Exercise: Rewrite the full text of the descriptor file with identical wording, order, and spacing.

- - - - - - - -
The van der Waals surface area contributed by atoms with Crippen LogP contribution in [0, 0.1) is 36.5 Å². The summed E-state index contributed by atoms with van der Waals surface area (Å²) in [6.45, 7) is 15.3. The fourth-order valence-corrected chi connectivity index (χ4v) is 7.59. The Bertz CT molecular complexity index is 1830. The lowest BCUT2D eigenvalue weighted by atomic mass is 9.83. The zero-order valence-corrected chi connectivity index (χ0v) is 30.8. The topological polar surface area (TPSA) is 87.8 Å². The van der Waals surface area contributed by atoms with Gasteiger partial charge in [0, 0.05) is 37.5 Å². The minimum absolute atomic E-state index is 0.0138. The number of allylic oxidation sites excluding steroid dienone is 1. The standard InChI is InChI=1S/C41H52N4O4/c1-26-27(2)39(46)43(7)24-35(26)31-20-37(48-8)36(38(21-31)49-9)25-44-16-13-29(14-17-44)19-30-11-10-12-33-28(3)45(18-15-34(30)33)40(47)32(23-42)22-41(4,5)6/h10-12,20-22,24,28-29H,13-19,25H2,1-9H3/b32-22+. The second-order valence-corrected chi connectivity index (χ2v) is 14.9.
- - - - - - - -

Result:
The van der Waals surface area contributed by atoms with Crippen LogP contribution in [0, 0.1) is 36.5 Å². The summed E-state index contributed by atoms with van der Waals surface area (Å²) in [6.45, 7) is 15.3. The fourth-order valence-corrected chi connectivity index (χ4v) is 7.59. The Bertz CT molecular complexity index is 1830. The lowest BCUT2D eigenvalue weighted by atomic mass is 9.83. The zero-order valence-corrected chi connectivity index (χ0v) is 30.8. The topological polar surface area (TPSA) is 87.8 Å². The van der Waals surface area contributed by atoms with Gasteiger partial charge in [0, 0.05) is 37.5 Å². The minimum absolute atomic E-state index is 0.0138. The number of allylic oxidation sites excluding steroid dienone is 1. The standard InChI is InChI=1S/C41H52N4O4/c1-26-27(2)39(46)43(7)24-35(26)31-20-37(48-8)36(38(21-31)49-9)25-44-16-13-29(14-17-44)19-30-11-10-12-33-28(3)45(18-15-34(30)33)40(47)32(23-42)22-41(4,5)6/h10-12,20-22,24,28-29H,13-19,25H2,1-9H3/b32-22+. The second-order valence-corrected chi connectivity index (χ2v) is 14.9.